It is not just with journalists that we need to make sure that we pigeon hole ourselves, but also very much with members of the public, who are also likely to pigeon hole us with the BNP, with the sub-text associated with the endless school teaching about Hitler, if we don’t ensure that we get put into a more acceptable category. Once you are established in a category, it is a psychologically difficult task to get someone to place you in an alternative one, especially if you haven’t clearly thought which of the available categories you wish to be put in.

This is a significant part of the explanation why it simply doesn’t work, when canvassing to try to engage in a full discussion about the rights and wrongs for England. Your first job is to get us into a category, either when you are canvassing or in your leaflets, from which people are then willing later, if at all interested in what we are trying to say, to thinking about the detail of the issues.

So in all we do from now on let us remember, when trying to discuss what we are about with new people or in designing leaflets that we need to categorise ourselves in the right pigeon hole. Fortunately the Scots have done most of the work for us and the pigeon hole is already there although it is not the pigeon hole that people will put you in if you don’t make the effort to get us into the democratic nationalist pigeon hole, rather than the nasty nationalists one!


On the 20th August the English Democrats quietly celebrated their 7th birthday. In that time we have gone from a Party which there were no more than about 20 members present, to a party of a few thousand members which have stood in elections all over England and has now received somewhat over ¾ million votes.

But what we have also done before we were fully 7 years old is won our first significant election because, ladies and gentlemen, we are in power in part of England.

I speak of course of Doncaster. Doncaster is the largest metropolitan borough council in England and although obviously far smaller geographically than the largest elected mayoralty in England, that of Greater London, but nevertheless our Mayor of Doncaster, Peter Davies, has greater powers over Doncaster than Boris Johnson does over London.

When Peter was first elected we made the point that we had won a significant election, in our press release, that Peter was now the “Boris of the North”. Peter has recently perhaps, slightly unkindly, described Boris’ position as being that of a political eunuch by comparison to him because Boris’ control over what happens in London is far less than Peter’s influence over what happens in Doncaster.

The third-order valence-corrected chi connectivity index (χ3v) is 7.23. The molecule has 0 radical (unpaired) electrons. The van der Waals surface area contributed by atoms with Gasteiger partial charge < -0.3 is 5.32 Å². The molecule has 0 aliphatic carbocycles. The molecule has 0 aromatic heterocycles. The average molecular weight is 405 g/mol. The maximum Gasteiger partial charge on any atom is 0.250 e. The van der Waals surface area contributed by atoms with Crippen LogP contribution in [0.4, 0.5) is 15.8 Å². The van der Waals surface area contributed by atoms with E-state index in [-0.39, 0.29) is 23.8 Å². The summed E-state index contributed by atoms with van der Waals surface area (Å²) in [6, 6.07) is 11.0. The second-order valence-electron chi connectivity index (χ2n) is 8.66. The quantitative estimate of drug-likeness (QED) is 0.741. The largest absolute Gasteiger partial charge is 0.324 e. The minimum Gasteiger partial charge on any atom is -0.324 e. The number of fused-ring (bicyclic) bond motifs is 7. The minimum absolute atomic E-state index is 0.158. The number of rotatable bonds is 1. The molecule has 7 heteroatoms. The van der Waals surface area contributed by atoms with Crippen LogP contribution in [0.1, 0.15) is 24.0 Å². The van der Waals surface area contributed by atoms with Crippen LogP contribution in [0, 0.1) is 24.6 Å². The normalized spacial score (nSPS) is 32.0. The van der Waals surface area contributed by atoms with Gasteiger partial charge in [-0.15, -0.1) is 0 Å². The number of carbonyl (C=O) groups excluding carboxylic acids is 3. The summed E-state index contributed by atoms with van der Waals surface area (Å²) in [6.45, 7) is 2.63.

I am sure when he speaks later many of you will want to ask him about his situation and what his plans are. But I want to focus your attention on one of the things that Peter’s election has achieved for us. Before Peter was elected, although of course we had many people who agreed with what we were saying, many of those would not have come out to vote for us, as I am sure all of you who have talked about the EU elections with friends and relatives, will be able to vouch for. And the reason they did not come out and vote for us wasn’t because they didn’t agree with us, but rather simply because they didn’t think that we were credible, by which I mean electable.

I have often told people a story, and you may well have heard it before, but I think it bears repetition. On the only occasion that I have met UKIP’s Nigel Farrage, at the Bromley by-election count, he told me a highly revealing story about the way people think about elections. He thought that he had been doing quite well in that by-election, where UKIP had spent over £80,000 trying to get him elected to the British Parliament at Westminster that is he thought he was doing well until he knocked on a woman’s door about a week before the by-election and she told him that whilst she totally agreed with everything UKIP stood for and desperately wanted out of the European Union, but she was nevertheless going to vote Lib Dem in order to try to get the Tory out!

Ladies and gentlemen just think about that for a moment. This woman was telling Nigel Farrage, and through him us, that she, and no doubt many thousands of others like her, were willing to vote for the very party that was most opposite to the Party whose policies she believed in, the Euro-fanatic Liberal Democrats, instead of UKIP, simply in order to be voting with a party which might be capable of stopping the Conservative candidate from getting elected! That is the mind-set that we are up against as a political party in trying to get our candidates elected! The only way of getting through that mind-set is to show that we too have a realistic chance of being elected.